“My Side of The Mountain” by Jean Craighead George (ages 8-12) Sam Gribley runs away from a crowded city apartment to live in the Catskills and live off the land like his great-grandfather did. Sam lives in a tree, has a falcon for company and has many adventures in his quest to survive on his own. *made into a movie *book one of a series*
“The Sign of The Beaver” by Elizabeth George Speare (ages 8-12) When 13 year-old Matt si stranded alone in his family’s cabin in the woods defenseless, he meets a Native American boy who teaches him the skills to survive. This is a wonderful book about survival and friendship. *made into a movie
“Island of The Blue Dolphins” by Scott O’Dell (ages 8-12) Karana is a young girl that lives on her own on an island. Karana learns to survive on her own against several obstacles including a pack of wild dogs that killed her brother. *made into a movie
“Robinson Crusoe” by Daniel Defoe (ages 12-15) In the classic book, Robinson Crusoe is left on a deserted island. He learns to survive on his own and befriends a native named Friday. *made into a movie
“The Swiss Family Robinson” by Johann Wyss (ages 12-15) This book is about a family who are on their way by ship to start a new life in a new country but are shipwrecked on an island. This book tells of their tale of survival and adventures along the way. *made into a movie
“The Call of The Wild” by Jack London (ages 8 and up) Set during the 1890’s wild Alaskan Klondike Gold Rush, this book is about a sledding dog named Buck who was kidnapped and must survive the wild frontier. Buck learns to adjust and survive to cruel treatment, and living in the wild. *made into a movie
“White Fang” by Jack London (ages 8 and up) This book is considered a companion novel to “Call of the Wild”, and is about a wolf named White Fang. The story is about a wolf who becomes domesticated during the wild Alaskan Klondike Gold Rush. *made into a movie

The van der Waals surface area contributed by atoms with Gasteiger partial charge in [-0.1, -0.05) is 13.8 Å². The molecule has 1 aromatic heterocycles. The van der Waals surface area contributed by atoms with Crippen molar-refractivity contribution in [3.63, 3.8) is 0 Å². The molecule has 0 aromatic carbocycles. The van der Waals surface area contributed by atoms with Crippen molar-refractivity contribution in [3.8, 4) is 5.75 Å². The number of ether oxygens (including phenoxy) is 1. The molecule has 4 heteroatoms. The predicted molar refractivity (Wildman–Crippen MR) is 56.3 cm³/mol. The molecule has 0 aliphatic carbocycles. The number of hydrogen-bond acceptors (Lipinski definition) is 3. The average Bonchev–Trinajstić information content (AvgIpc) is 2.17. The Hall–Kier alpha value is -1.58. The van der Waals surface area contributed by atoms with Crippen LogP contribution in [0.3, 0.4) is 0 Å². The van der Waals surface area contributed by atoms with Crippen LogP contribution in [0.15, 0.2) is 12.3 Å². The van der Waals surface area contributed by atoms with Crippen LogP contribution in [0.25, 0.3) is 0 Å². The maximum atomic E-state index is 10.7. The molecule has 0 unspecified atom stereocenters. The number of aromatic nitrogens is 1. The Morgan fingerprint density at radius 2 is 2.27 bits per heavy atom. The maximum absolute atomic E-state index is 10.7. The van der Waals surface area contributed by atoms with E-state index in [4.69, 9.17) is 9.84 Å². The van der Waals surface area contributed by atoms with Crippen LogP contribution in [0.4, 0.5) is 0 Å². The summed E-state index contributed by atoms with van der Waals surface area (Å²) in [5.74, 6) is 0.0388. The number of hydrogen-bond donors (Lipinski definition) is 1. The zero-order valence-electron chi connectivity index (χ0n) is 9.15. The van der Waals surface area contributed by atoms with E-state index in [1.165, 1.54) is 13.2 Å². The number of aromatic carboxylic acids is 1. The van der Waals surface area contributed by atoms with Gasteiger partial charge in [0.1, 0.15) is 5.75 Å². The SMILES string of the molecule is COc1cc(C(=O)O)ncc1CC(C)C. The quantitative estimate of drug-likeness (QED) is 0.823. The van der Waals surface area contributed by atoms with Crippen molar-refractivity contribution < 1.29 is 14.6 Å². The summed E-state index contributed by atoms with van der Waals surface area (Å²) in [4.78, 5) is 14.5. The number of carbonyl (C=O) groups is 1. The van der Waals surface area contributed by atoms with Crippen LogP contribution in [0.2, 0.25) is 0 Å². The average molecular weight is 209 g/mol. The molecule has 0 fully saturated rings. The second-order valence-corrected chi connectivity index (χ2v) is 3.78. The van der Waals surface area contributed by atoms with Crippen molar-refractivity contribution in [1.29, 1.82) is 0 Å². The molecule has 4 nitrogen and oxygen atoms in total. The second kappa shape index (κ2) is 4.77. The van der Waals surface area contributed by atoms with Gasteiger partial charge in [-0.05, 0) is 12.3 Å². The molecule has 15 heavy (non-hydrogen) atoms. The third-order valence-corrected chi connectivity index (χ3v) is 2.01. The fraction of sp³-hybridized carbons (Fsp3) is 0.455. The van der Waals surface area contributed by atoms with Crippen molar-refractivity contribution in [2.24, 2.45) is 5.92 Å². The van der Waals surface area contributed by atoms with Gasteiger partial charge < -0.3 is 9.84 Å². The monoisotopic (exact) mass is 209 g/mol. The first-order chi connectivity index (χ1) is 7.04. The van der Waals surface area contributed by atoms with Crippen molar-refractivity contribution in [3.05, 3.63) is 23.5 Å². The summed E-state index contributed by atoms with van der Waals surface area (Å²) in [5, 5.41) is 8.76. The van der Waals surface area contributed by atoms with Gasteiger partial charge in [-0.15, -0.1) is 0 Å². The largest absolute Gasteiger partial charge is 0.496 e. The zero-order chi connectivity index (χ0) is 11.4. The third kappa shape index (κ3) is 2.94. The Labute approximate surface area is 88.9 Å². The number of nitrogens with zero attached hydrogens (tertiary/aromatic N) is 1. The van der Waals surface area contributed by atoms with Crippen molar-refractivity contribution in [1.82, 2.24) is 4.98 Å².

“The Adventures of Tom Sawyer” by Mark Twain (ages 8 and up) This classiv American tale is about an young man named Tom who is living in 19th century in Missouri and is always getting into trouble. Tom is precocious and clever and has multiple adventures including sharing medicine with his aunt’s cat, forming a pirate gang and almost attending his own funeral. *made into multiple movies and television series
“The Adventures of Huckleberry Finn” by Mark Twain (ages 12 and up) Considered an American classic and the companion novel to “The Adventures of Tom Sawyer”, this story is about young Huck and his life on the Mississippi. Huck runs away from a confining, “civilized” life as well as escapes his abusive father and tries to make it on his own. *made into multiples movies and television series
“Where The Red Fern Grows” by Wilson Rawls (ages 10 and up) Billy really wants a pair of Redbone Bloodhounds for hunting and saves up his money to buy a pair. Billy trains the dogs to hunt raccoons and this book is about his triumphs but also about tragedy. *made into a movie
“Summer of The Monkeys” by Wilson Rawls (ages 10 and up) Fourteen year-old Jay lives in the Ozark Mountains in Oklahoma. One summer a monkeys from a traveling circus escape into the woods and Jay spends the whole summer catching them so that he can help his family financially. *made into a movie
“Atlas Obscura Explorers Guide for the World’s Most Adventurous Kid” by Dylan Thuras and Rosemary Mosco (ages 8 and up) In true Atlas Obscura fashion, this book is a keeper. With full-colored pages and facts about places all over the world, this book will definitely inspire young readers to explore, adventure and travel.
“Rascal” by Sterling North (ages 8 and up) Based on the author’s life, when Sterling is a child he brings home a baby raccoon and names him Rascal. They have many adventures together until one day Sterling is forced to cage him because he is too mischievous.
“The Great Alone” by Kristin Hannah (age 13 and up) This book is a beautiful coming-of-age story about Leni, who’s Vietnam POW father keeps running until they move to Alaska and live off the grid. Leni just wants to belong and struggles with multiple family problems and and has to depend only on herself to make it through the winter. A wonderful coming-of-age story for girls or anyone who loves the wilds of Alaska.
Which of these books have you read? Have you also watched any of the movies? Many of these books inspired me as a kid to get outside and be adventurous. I hope that this list will inspire others to get out more. As always, be outside with no limits.